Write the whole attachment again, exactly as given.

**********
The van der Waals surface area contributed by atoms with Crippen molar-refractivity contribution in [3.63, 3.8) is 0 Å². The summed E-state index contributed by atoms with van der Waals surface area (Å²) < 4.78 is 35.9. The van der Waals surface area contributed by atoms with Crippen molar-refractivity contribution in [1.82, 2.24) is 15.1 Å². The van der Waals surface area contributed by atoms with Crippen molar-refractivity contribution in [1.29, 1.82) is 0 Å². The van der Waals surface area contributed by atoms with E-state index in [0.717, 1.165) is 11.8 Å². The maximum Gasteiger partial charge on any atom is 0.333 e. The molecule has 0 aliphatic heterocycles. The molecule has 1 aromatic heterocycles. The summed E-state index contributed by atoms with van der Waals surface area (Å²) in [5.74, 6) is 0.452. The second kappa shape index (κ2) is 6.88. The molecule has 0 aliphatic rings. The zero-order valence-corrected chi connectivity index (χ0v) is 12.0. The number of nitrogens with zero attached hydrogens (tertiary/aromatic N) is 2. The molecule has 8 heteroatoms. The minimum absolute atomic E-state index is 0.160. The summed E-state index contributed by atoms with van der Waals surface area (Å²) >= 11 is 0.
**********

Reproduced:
The van der Waals surface area contributed by atoms with Crippen molar-refractivity contribution in [3.63, 3.8) is 0 Å². The summed E-state index contributed by atoms with van der Waals surface area (Å²) < 4.78 is 35.9. The van der Waals surface area contributed by atoms with Crippen molar-refractivity contribution in [1.82, 2.24) is 15.1 Å². The van der Waals surface area contributed by atoms with Crippen molar-refractivity contribution in [1.29, 1.82) is 0 Å². The van der Waals surface area contributed by atoms with E-state index in [0.717, 1.165) is 11.8 Å². The maximum Gasteiger partial charge on any atom is 0.333 e. The molecule has 0 aliphatic heterocycles. The molecule has 1 aromatic heterocycles. The summed E-state index contributed by atoms with van der Waals surface area (Å²) in [5.74, 6) is 0.452. The second kappa shape index (κ2) is 6.88. The molecule has 0 aliphatic rings. The zero-order valence-corrected chi connectivity index (χ0v) is 12.0. The number of nitrogens with zero attached hydrogens (tertiary/aromatic N) is 2. The molecule has 8 heteroatoms. The minimum absolute atomic E-state index is 0.160. The summed E-state index contributed by atoms with van der Waals surface area (Å²) >= 11 is 0.